But in mixed race company it easily leads to disparate treatment for blacks. A form of discrimination.
     
  4. Kanky

    Kanky Well-Known Member

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    I’ve been natural for over 20 years. I’m not sure what spaces you are talking about, but the idea that black girls “need” fake hair or that there is something wrong with type 4 natural hair isn’t very prevalent any more. I see more natural kinky hair than weave and relaxers in almost every space. I went from having strangers either come over to compliment me on my hair or ask me why I don’t have a relaxer to being the norm for black women. From having to make my own products and order from niche shops online to being able to meet all of my natural care needs in any major store.

    In 2018 a “no extensions” policy isn’t needed to build self esteem, or to teach girls to embrace their natural hair. We’ve fought and won that battle. At this point the no extensions policy is just inconveniencing busy mothers (who would slap a relaxer on if they hadn’t already embraced natural hair) and keeping little girls from being able to swim without having to scheduling hours of haircare afterwards. The policy is unnecessary hair policing by control freaks and weirdos who are projecting their issues with black hair on to other people.
     
    Last edited: Aug 24, 2018
  5. Reinventing21

    Reinventing21 Spreading my wings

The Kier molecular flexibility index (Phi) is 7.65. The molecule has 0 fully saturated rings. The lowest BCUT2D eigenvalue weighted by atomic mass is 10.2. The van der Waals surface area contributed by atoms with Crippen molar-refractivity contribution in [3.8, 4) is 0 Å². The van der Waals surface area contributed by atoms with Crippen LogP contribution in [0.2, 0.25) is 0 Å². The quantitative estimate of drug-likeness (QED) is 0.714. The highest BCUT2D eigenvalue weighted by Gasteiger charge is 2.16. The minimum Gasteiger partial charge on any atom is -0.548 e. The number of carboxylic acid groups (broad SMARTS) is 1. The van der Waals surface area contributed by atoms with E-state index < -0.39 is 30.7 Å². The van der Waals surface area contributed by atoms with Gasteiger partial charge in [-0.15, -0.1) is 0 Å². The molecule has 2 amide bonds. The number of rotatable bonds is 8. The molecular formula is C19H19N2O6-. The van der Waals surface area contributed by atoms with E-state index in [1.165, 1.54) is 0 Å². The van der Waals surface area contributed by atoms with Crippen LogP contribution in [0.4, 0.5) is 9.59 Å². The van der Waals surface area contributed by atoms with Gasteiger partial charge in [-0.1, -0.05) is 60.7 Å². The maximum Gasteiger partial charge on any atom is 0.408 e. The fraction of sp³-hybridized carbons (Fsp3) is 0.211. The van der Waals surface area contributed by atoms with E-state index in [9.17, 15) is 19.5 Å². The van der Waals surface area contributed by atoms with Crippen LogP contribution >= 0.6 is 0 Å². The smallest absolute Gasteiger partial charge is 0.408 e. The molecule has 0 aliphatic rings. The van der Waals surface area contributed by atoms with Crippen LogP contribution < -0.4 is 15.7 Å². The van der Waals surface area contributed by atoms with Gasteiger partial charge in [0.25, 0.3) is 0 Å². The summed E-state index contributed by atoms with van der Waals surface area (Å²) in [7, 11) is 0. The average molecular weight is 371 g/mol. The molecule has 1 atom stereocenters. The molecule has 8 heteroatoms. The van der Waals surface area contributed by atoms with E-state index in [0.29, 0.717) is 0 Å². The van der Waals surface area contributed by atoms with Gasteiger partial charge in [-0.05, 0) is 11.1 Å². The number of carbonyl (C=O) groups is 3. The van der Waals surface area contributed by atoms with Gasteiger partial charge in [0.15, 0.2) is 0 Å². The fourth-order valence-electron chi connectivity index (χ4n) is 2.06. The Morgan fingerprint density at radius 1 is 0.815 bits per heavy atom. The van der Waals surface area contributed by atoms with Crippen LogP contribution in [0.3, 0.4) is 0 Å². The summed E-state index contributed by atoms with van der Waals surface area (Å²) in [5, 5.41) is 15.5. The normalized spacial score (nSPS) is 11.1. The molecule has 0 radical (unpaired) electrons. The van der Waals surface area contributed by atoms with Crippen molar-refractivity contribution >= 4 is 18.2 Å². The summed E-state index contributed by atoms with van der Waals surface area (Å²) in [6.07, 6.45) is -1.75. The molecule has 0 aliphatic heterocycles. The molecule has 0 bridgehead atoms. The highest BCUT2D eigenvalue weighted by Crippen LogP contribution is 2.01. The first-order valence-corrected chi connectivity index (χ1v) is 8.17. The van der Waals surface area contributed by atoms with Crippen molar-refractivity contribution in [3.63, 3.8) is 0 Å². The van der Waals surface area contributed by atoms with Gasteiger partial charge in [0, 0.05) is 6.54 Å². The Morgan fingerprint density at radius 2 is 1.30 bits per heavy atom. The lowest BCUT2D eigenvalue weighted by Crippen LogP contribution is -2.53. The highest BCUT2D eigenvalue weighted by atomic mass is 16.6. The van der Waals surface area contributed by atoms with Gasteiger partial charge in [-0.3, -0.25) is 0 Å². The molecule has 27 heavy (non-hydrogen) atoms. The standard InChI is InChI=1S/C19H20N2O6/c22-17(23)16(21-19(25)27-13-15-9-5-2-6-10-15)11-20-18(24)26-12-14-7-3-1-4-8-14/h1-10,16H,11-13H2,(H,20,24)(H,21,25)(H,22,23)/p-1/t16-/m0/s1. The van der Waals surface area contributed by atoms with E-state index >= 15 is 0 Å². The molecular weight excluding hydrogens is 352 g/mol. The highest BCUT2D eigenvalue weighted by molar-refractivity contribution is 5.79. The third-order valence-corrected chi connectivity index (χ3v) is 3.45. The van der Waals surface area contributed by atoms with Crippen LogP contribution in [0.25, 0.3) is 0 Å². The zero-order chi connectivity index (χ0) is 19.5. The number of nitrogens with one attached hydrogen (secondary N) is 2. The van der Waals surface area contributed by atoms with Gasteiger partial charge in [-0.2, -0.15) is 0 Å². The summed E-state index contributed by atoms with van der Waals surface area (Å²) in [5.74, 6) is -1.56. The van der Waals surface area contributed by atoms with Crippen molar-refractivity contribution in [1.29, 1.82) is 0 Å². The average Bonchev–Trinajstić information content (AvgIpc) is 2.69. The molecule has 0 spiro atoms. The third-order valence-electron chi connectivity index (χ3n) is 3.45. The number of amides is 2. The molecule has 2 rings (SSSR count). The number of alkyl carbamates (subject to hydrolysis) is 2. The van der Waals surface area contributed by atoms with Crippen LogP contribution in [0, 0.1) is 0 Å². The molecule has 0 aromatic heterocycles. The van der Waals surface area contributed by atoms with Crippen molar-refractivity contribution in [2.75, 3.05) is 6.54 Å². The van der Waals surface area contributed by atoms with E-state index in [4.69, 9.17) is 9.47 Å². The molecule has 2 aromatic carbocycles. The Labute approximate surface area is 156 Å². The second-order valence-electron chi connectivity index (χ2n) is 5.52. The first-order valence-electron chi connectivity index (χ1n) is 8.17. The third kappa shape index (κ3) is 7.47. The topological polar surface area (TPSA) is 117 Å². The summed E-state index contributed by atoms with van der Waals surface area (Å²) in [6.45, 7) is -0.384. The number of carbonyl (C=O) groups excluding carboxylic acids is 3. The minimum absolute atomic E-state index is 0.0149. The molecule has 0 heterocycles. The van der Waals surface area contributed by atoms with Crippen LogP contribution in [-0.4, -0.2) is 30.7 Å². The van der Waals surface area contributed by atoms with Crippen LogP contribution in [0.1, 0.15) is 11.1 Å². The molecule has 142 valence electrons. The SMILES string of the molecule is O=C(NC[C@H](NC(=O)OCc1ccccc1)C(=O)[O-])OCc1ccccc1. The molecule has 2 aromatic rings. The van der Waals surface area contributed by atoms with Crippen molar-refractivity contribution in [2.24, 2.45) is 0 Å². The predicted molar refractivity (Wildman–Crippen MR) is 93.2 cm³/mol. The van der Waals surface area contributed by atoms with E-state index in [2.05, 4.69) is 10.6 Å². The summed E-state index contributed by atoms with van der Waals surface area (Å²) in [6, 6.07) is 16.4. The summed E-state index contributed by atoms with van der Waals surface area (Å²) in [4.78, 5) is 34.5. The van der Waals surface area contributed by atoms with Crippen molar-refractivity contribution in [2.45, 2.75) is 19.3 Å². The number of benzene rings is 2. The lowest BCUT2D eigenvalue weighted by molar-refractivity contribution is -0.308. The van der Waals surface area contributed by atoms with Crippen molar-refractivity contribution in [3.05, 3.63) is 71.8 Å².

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    @Kanky You are right that natural hair is definitely more prevalent and that there are more examples of gorgeous type 4 hair than ever before everywhere in real life and in media. Also, less talk of good vs bad hair. Forums like this one have done societal wonders over the years.

    But, being on this board has made me forget that there really are still sects that cling to the fake shiny glued on my nappy hair is bad mentality. I sadly have seen it in real life in beauty stores for example. I do have hope though that eventually knowledge will reach everyone.
     
  6. Everything Zen

    Everything Zen Well-Known Member

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    ^^^^ I think it’s an issue/mentality that you have to continuously protect and fight for lest all the gains that have been won will eventually be lost. Due diligence is needed- but this school’s policy is not the answer. Let’s continue to target these Asian beauty supply shops and focus on other ways to move forward.
     
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  7. Brwnbeauti

    Brwnbeauti Well-Known Member

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  8. HappilyLiberal

    HappilyLiberal Well-Known Member

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    I was about to come post this. With all the other crap going on in the Archdiocese--and multiple Archdioceses quite honestly--they are going to have to step in and resolve this to get it out of the media. I still wouldn't send my kid back there!
     
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  9. HappilyLiberal

    HappilyLiberal Well-Known Member

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    See... these white folks would prefer to see these black children gone...

     
  10. Reinventing21

    Reinventing21 Spreading my wings

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    Not all rules are right. Not all laws are right. Laws and rules that did/do nothing but denigrade, demoralize, dehumanize a race of people had and still have to be changed. This is the 21st century. Get over yourselves. Everyone (Almost everyone) else has.

    So simple. The end.
     
  11. luckiestdestiny